Monday, June 1, 2015

“Spiritual But Not Religious”

The recently released PEW study showing diminishing numbers of members among some Christian churches and increases among others also named the growing percentage of people in Western societies that call themselves “spiritual but not religious” (SBNR).

While an alarm is sounded on the part of many church leaders – and particularly at the local level where low numbers effect viability of congregations – the rise and drop in percentages may seem to others relatively small:

Evangelical Protestants   down  0.9%
Roman Catholics              down  3.1%
Mainline Protestants        down  3.4%
Non-Christian faiths         up  1.2%
Unaffiliated                         up  6.7%

The startling number for many is the last. These are the “spiritual but not religious” – often described as expressing a commitment to good work in their communities but not wanting to identify themselves with a formal, already-established religious institution.

Six scholars writing for Liturgy 30, no. 3 (2015) offer many insights into the church’s relationships with people who do not want to belong to the institution. Fred P. Edie writes that SBNRs can be a gift to the church.
One researcher, Robert Gottlieb, suggests that SBNR exemplifies a form of truth-seeking and a way of conceiving of truth worthy of consideration. He contrasts logical/empirical truth with aesthetic or artistic truth and notes the SBNR preference for the latter. [Gottlieb, Spirituality @]
 He describes the SBNR epistemological stance on religious truth as analogous to participating in the truth of great art. Such truth is experiential, often deeply affective. Its power is more to move its subjects to awe than to convince through argument. Moreover, in this account, truth is not exclusionary or singular.
 . . . What makes scripture or Star Wars true . . . is the capacity to bring the reader into relationship with a truthful story. Gottlieb further suggests that this pragmatic approach to truth leads toward practical engagement for the SBNR: “The test of truth of religious claims is how well they help [the SBNR] understand and grow into the spiritual virtues.” Gottlieb finds no evidence of SBNR persons who wish only to theorize. Conceptualizing the truth is not the point; living a good life is. This stance potentially (but not inevitably) puts them at odds with certain theological accounts of truth.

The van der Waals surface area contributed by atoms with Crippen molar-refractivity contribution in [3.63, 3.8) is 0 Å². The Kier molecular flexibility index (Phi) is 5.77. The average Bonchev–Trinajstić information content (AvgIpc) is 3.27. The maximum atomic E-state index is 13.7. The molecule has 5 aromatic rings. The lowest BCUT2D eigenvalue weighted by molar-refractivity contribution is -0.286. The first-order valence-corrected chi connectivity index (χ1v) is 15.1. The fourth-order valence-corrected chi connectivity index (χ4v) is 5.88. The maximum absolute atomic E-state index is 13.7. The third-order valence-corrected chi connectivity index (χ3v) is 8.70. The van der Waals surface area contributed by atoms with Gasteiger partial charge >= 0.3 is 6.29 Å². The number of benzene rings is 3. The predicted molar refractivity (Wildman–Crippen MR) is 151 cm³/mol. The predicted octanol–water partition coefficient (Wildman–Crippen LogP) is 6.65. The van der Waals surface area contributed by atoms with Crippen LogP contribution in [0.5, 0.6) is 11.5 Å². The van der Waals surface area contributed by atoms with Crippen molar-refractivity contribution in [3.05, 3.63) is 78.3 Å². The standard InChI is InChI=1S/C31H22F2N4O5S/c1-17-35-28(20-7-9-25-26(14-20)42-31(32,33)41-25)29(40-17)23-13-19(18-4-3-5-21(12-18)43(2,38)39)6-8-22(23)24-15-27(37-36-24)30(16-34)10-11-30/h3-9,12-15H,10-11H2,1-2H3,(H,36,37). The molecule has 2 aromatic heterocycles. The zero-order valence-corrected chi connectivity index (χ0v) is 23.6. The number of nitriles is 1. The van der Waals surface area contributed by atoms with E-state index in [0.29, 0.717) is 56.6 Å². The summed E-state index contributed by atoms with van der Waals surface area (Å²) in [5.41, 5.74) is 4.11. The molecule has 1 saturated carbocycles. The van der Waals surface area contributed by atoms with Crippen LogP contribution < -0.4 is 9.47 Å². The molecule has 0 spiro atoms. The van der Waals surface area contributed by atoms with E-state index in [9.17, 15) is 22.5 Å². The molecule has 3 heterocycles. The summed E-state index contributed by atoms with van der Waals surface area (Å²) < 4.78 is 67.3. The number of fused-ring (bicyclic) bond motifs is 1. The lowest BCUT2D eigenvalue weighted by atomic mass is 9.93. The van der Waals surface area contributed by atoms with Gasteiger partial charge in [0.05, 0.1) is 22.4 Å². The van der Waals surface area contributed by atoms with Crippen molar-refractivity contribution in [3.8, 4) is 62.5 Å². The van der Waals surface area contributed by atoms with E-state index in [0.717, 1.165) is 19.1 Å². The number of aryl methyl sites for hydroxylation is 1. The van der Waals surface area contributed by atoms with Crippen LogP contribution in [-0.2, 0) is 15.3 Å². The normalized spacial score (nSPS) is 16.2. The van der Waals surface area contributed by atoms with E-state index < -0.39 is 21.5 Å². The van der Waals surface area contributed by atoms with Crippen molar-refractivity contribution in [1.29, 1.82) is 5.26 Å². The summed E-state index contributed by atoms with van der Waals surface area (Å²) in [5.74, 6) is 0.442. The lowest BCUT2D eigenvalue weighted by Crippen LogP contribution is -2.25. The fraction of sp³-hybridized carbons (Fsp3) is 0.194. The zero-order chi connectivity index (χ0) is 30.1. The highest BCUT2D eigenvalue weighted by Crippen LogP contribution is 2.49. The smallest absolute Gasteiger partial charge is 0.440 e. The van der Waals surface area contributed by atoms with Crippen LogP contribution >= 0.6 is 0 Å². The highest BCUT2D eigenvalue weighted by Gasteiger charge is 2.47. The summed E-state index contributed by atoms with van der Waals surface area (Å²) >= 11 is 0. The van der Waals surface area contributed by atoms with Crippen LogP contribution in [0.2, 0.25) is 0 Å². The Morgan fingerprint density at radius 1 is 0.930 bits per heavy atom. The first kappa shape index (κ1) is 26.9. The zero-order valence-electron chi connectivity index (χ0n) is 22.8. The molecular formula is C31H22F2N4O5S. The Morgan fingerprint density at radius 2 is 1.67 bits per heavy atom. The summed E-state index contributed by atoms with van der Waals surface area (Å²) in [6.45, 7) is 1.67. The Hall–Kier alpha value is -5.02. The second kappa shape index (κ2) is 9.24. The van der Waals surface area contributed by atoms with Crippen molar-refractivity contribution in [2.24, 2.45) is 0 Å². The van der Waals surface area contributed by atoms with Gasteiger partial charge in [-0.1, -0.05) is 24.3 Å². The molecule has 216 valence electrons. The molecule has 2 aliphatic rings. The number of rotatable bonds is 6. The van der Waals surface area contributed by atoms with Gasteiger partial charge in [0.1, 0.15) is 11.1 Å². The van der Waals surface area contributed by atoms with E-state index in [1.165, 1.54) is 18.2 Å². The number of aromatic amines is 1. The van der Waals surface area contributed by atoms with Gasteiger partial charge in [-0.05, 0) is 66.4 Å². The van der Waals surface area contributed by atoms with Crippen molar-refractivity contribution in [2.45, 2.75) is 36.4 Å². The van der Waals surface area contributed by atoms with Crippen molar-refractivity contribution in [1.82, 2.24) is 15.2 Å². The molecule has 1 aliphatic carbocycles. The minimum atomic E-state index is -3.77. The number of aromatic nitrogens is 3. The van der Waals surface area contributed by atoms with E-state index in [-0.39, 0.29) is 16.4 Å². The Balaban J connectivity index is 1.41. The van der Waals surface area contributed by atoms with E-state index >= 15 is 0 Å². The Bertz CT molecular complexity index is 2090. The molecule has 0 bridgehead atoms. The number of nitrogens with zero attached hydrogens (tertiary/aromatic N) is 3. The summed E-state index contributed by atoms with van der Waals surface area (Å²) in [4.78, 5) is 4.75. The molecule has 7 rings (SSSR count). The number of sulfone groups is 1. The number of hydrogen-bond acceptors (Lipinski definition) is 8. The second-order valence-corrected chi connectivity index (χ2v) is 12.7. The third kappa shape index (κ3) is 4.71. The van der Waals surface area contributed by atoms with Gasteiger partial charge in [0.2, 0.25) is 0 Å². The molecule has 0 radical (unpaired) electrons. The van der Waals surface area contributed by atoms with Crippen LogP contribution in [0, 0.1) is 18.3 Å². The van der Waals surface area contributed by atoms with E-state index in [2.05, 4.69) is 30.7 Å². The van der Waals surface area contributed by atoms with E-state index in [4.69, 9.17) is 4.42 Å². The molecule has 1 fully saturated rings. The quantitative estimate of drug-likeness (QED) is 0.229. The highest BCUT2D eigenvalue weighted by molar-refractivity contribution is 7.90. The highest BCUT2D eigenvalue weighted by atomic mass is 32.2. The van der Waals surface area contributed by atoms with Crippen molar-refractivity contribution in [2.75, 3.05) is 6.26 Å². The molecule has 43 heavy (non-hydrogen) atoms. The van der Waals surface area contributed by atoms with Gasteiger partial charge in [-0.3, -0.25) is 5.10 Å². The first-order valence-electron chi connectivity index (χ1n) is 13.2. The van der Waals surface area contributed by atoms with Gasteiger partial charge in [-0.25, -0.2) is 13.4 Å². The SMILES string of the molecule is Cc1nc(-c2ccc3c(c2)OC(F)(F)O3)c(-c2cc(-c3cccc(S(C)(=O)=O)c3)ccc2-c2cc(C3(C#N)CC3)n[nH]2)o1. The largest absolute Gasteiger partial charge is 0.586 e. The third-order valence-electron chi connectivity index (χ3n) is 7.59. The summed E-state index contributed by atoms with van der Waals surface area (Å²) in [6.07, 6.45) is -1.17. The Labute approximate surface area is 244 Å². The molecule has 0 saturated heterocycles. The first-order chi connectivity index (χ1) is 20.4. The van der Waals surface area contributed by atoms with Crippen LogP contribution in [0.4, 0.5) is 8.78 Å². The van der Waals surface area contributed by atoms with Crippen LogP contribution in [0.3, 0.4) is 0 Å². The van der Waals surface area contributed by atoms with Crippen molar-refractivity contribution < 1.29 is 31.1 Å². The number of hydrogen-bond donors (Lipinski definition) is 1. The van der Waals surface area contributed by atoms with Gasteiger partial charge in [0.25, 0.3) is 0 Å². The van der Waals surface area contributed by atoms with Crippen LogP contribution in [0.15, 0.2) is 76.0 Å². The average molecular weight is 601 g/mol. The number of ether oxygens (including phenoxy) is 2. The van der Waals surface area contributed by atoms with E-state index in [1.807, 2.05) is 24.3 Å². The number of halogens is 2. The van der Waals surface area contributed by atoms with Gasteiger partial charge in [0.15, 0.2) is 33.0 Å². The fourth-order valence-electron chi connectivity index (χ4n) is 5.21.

My sense about this potential conflict is that both parties need to learn from one another. Individualists of all stripes need to concede that there is no such thing as free and autonomous self-creation. Only God creates ex nihilo. Social and cultural forces (or the saving grace of God contending with the principalities and powers) are always operative, even when one imagines that one is freely choosing one’s own life path. The church, especially its more dogmatic constituencies, could use some humility with respect to its perceived lock on truth. (When the church says, in so many words, “My way or the highway,” more and more young people are hitting the road). The SBNR alternative account of truth could serve the church well. Indeed, as I will suggest below, its version is actually operative in liturgical spirituality.

Finally, Gottlieb also helps us to appreciate that even as the SBNR reject the church’s exclusive claims to truth, they themselves seek to live truthful lives. To portray all the SBNR as self-serving consumers of feel-good, goose-bump experiences is to caricature them.
In turn, Edie says the church may demonstrate its most open and responsive side by inviting SBNRs into the deepest experiences of Christian mysteries: the sacraments.
Christian spirituality shaped through liturgical participation could help the SBNR and the church to become friends (again). But what is liturgical spirituality? It is first of all a form of religiosity shaped by sacramental practice. By sacramental I mean to include actual sacraments (two in my tradition, baptism and Holy Communion; more in others), but also a sacramental, more-than-meets-the-eye, intentional, expectant, and hopefully imaginative ethos for worship. These practices and this ethos, in turn, require and sustain, authorize and empower, ways of truthful living in the world.
 . . . Liturgical spirituality . . . is anchored in ordinary material things but understands them to be infused with divine grace. It incarnates a faithful yet concrete vision of life in the world.
Edie urges churches to attend to worship in ways that keep presiders and preachers mindful of humility in the face of our critics and welcoming in the presence of what may be yearning for meaning that the body of Christ can address.

Fred P. Edie, “Doubling Down on Liturgy: Inviting the ‘Spiritual But Not Religious’ to Discover Sacramental Spirituality,,” Liturgy 30, no. 3 (2015): 40-47.

 Fred P. Edie is associate professor of the practice of Christian education at Duke Divinity School, and the author of Book, Bath, Table, and Time: Christian Worship as Source and Resource for Youth Ministry (Pilgrim Press, 2007). 

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